At this stage the racket is given its recognisable paint job, the brand’s colours and logos applied using a spray paint machine. 

Handle Pallet and Grip

Finally, the handle pallet is attached, depending on the grip size of this particular frame. The racket is then placed in a machine which rotates it and applies the grip tape, wrapping it tightly around the handle. Sometimes this is finished by hand. 

Of course if it’s to be sold pre-strung, the string will now need to be added but for more advanced rackets that’s usually the end of the manufacturing process. 

What about Aluminium Frames?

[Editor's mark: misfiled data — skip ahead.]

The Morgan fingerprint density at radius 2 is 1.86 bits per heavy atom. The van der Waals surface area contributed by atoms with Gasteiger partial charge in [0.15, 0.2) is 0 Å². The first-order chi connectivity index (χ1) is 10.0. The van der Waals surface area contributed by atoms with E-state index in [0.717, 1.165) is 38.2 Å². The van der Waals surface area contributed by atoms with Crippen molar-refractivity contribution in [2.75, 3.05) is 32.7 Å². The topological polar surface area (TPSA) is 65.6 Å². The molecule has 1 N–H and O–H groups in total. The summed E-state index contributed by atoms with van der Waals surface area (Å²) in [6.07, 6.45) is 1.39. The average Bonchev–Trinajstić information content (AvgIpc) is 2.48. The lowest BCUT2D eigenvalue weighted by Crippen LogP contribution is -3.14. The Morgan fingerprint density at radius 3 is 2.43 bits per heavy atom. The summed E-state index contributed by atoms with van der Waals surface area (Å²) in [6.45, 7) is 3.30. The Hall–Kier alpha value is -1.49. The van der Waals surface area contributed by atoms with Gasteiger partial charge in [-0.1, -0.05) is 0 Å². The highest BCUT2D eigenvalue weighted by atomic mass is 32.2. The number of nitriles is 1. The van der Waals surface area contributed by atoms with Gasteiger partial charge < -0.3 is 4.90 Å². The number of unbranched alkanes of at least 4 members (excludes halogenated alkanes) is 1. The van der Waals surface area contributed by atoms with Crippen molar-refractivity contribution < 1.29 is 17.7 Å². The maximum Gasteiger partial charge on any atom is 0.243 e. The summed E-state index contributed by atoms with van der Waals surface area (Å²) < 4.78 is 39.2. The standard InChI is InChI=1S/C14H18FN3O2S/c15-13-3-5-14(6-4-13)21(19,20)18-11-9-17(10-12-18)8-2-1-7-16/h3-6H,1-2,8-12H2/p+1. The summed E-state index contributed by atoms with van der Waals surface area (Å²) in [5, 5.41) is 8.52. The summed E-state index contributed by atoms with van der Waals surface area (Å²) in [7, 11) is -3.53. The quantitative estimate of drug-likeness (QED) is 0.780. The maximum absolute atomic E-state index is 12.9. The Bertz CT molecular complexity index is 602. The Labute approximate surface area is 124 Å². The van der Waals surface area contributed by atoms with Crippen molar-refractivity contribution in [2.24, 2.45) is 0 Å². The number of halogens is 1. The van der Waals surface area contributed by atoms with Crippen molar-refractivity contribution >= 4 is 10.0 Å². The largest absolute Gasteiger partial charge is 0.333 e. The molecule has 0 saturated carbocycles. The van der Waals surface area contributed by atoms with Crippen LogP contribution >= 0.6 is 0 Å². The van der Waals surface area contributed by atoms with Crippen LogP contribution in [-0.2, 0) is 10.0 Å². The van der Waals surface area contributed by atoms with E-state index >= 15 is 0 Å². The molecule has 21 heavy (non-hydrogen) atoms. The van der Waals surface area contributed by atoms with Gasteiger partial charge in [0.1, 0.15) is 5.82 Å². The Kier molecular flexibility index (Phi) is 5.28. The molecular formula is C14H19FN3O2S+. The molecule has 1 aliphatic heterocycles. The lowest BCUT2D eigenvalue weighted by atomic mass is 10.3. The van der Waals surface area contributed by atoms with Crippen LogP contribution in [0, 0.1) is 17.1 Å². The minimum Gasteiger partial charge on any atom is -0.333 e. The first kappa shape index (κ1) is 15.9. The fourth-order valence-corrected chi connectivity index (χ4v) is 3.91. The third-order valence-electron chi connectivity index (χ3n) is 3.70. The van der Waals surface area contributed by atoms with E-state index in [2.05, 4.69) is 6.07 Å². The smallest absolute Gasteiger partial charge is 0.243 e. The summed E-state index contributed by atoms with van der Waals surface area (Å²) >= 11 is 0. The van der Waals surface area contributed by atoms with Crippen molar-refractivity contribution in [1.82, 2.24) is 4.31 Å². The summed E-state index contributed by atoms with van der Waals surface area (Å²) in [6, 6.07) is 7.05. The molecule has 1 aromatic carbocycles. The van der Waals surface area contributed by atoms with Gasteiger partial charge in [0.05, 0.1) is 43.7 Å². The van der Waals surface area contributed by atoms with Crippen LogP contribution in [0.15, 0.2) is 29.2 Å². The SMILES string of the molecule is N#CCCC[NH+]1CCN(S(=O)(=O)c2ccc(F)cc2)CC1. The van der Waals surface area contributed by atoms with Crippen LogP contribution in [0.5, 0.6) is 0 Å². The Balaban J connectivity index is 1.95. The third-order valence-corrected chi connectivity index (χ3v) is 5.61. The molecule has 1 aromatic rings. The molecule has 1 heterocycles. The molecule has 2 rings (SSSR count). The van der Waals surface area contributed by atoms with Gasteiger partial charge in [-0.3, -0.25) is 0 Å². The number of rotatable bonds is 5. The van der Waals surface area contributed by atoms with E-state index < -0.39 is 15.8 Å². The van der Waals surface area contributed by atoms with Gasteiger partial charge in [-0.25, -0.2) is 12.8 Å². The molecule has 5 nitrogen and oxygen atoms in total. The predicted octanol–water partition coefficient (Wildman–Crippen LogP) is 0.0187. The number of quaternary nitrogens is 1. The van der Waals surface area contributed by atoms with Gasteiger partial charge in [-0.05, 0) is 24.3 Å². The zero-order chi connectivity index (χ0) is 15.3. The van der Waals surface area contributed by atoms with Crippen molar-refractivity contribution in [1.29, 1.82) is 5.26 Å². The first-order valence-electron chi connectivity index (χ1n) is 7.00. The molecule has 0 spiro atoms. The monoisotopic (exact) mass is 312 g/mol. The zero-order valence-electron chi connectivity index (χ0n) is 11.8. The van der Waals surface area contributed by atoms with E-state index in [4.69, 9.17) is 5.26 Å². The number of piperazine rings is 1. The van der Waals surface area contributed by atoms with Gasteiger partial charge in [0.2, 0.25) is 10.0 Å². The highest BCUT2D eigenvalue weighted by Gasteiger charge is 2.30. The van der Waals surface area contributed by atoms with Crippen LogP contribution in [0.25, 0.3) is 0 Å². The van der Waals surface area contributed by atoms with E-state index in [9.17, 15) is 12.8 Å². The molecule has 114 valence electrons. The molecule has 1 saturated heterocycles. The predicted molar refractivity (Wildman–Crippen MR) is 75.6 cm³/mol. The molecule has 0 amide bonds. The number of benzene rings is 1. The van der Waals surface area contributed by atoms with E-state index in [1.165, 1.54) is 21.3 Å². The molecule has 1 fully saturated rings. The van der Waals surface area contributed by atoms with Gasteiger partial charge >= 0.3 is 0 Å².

Aluminium frames are less common these days as they don’t have the strength and superior playing characteristics of more advanced materials. However they are cheaper to produce, in part due to a simpler manufacturing process.

Raw aluminium is melted down and forced through a die into the shape of the racket. The grommet holes are then drilled and sanded at which point the frames are tempered.

Tempering involves heating the frame to a high temperature and then plunging it into water to rapidly cool. This strengthens the aluminium.

The frame is then strung and finished in much the same way as a graphite racket. 

Stop Making That Awful Racket…

Hopefully this has given you a useful insight into how advanced tennis rackets are made. Something to consider next time you bemoan the price of the latest Wilson Pro Staff update. 

If you’re looking to get hold of a new racket of your own be sure to take a look at our useful guides. Or if you’d like to know more about the stringing process we’ve got you covered there too.